Press Releases

Don’t let China’s spies near the NYC subway
By U.S. Senator Marco Rubio
May 30, 2019
New York Post
 
If you asked New Yorkers how they would feel about riding in subway cars made in China, I’m sure they would be as enthusiastic as they are about the New England Patriots. Most Americans are skeptical of Chinese companies owned or directed by the Beijing regime — and for good reason.
 
Chinese telecoms companies, like Huawei and ZTE, are state-directed instruments of national power used by the Communist Party to destroy international competitors, undermine US companies and steal intellectual property and trade secrets.
 
The Trump administration’s recent actions against Huawei to protect critical US systems and infrastructure highlight the serious nature of the threat. But China’s attempts to undermine US national and economic security aren’t limited to our nation’s telecommunications networks. The regime in Beijing has its sights set on another target that plays a critical role in the lives of millions of Americans living in urban centers like Washington, DC and the Big Apple: our mass transit networks.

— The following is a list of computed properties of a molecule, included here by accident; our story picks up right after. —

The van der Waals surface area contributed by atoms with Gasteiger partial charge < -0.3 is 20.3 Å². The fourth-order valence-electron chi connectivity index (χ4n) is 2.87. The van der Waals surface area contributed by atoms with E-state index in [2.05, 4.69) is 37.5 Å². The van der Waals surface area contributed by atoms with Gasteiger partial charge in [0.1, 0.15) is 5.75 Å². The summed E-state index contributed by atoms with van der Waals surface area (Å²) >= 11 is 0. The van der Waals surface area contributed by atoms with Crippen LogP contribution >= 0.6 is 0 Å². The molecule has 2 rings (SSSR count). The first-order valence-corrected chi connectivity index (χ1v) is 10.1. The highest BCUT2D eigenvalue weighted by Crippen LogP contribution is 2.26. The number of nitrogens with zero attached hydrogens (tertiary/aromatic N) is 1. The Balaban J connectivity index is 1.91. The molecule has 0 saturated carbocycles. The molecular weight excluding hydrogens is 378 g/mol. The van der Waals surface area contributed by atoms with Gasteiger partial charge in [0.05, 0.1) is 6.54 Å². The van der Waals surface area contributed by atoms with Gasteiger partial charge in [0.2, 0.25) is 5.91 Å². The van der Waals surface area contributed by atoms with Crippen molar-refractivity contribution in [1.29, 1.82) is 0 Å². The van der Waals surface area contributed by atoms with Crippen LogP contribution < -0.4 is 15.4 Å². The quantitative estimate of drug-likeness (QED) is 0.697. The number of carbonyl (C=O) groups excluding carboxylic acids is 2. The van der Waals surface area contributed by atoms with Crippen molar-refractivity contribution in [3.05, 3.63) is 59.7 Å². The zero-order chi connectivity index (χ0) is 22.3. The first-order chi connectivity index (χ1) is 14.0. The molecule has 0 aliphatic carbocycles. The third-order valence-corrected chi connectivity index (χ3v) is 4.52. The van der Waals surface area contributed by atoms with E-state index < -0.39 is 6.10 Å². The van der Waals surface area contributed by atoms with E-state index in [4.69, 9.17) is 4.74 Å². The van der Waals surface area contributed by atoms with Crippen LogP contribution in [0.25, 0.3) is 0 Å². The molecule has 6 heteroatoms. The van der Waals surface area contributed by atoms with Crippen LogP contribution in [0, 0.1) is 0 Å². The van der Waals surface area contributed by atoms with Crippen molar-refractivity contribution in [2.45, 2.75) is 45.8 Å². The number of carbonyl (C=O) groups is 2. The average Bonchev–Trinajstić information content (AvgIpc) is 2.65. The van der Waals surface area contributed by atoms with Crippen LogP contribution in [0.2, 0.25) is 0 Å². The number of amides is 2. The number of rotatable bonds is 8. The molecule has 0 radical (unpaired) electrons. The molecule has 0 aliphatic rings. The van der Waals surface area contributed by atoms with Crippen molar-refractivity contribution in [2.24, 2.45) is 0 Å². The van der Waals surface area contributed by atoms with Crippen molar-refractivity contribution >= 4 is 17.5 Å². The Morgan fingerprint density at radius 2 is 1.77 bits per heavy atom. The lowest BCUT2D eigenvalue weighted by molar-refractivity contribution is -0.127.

In New York City, the security threats are equally concerning. The financial capital of the world, New York City is home to Wall Street, the Federal Reserve Bank of New York and the New York Stock Exchange, to name a few. It’s also home to the New York City Subway, which averages nearly 5.6 million riders every weekday.
 
Given the threat posed by China, it’s clear that allowing a state-directed Chinese actor, like CRRC, to intertwine high-tech transit technology within the core locations of our nation’s financial and political systems should raise serious red flags.
 
China continues to perfect the surveillance and monitoring of its own people, including omnipresent cameras, artificial intelligence-driven facial recognition and a so-called “social-credit system” that rates Chinese citizens based on their compliance with the government. Given Beijing’s desire to use these Orwellian technologies both at home and against its adversaries abroad, it is critical that our local and state government officials fully understand the security risk of allowing Chinese technology to infiltrate our networks.
 
A severe disruption in either or both of these cities could be debilitating for our nation, but it is the silent, sophisticated mining of data and information that could prove catastrophic over the long-term. Major cities should think twice before allowing China to build and have control of our transportation systems and critical infrastructure. America must recognize and respond to these threats seriously — not only for our national economy, workforce, and manufacturing industries, but for the safety and privacy of our people.
 
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